Tom Breihan is in the middle a long series of music reviews for Stereogum. To be specific, he is reviewing every song that was #1 on Billboard’s Hot 100 chart since 1958. You can see them all here. This week, he is up to December of 1989, in which “We Didn’t Start the Fire” by Billy Joel was #1 for two weeks. Breihan doesn’t hold back.
I hate “We Didn’t Start The Fire” so much. I hate it with my whole being, my entire soul. I hear that nattering keyboard riff and those hyperactive bongos and “Harry Truman Doris Day,” and I become a different being. My blood becomes lava. My teeth become knives. In seconds, I could reduce a rhinoceros to ashen bone with the sheer acidity of my stomach bile. As a song, “We Didn’t Start The Fire” is a cursed and godforsaken work of torment, a towering abomination. Its sheer musical unpleasantness is, in its own way, almost impressive. If Billy Joel had actually set out to create eardrum-stabbing experimental hell-music, he couldn’t have done any better.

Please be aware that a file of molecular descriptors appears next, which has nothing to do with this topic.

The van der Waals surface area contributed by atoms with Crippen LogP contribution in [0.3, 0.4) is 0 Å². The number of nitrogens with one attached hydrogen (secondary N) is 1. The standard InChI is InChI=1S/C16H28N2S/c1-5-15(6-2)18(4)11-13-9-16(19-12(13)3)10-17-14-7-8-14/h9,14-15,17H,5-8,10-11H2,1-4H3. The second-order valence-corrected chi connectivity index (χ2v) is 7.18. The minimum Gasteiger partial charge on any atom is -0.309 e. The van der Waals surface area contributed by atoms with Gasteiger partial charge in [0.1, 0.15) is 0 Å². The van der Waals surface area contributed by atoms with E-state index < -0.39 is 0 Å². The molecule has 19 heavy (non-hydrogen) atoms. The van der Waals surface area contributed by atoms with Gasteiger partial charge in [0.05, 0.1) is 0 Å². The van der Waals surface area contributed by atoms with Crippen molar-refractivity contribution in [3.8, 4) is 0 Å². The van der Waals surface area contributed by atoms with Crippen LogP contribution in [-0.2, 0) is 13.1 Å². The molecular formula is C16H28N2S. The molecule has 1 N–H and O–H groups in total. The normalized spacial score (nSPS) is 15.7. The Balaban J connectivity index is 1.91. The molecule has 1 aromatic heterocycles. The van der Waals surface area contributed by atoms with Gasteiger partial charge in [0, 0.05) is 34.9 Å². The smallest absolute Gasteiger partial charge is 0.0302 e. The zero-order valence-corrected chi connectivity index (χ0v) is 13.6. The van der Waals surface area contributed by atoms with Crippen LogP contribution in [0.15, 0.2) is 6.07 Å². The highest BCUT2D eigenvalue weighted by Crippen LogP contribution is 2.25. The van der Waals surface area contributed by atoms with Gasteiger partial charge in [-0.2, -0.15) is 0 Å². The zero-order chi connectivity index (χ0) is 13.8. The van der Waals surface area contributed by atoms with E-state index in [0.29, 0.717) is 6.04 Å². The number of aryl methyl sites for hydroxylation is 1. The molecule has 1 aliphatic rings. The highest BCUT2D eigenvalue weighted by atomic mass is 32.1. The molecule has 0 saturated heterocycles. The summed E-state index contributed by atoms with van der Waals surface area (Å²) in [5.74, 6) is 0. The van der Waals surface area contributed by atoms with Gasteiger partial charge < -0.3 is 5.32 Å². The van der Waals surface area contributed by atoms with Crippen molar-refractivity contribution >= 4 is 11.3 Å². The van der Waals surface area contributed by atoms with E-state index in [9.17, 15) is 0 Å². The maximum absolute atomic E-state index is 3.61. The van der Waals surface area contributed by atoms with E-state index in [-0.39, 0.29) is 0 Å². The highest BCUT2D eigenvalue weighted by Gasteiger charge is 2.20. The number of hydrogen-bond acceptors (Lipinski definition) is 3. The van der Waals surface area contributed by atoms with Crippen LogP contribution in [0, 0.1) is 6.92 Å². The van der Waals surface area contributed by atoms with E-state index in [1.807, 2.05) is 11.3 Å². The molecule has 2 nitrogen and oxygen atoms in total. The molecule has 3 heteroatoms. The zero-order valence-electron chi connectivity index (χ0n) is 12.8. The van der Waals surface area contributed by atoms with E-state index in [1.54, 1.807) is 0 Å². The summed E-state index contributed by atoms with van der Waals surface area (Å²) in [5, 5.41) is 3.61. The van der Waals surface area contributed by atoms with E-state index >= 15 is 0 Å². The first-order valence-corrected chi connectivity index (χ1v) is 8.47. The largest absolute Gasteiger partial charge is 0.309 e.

Okay, now tell us what you really think. I always considered “We Didn’t Start The Fire” to be a so-so song with a catchy chorus and nonsensical lyrics. To be honest, I had no great expectations for a Billy Joel song by 1989. But Breihan explains his hatred for the song, and then adds a few videos of cultural references and parodies spun from “We Didn’t Start The Fire” at Stereogum. -via Metafilter
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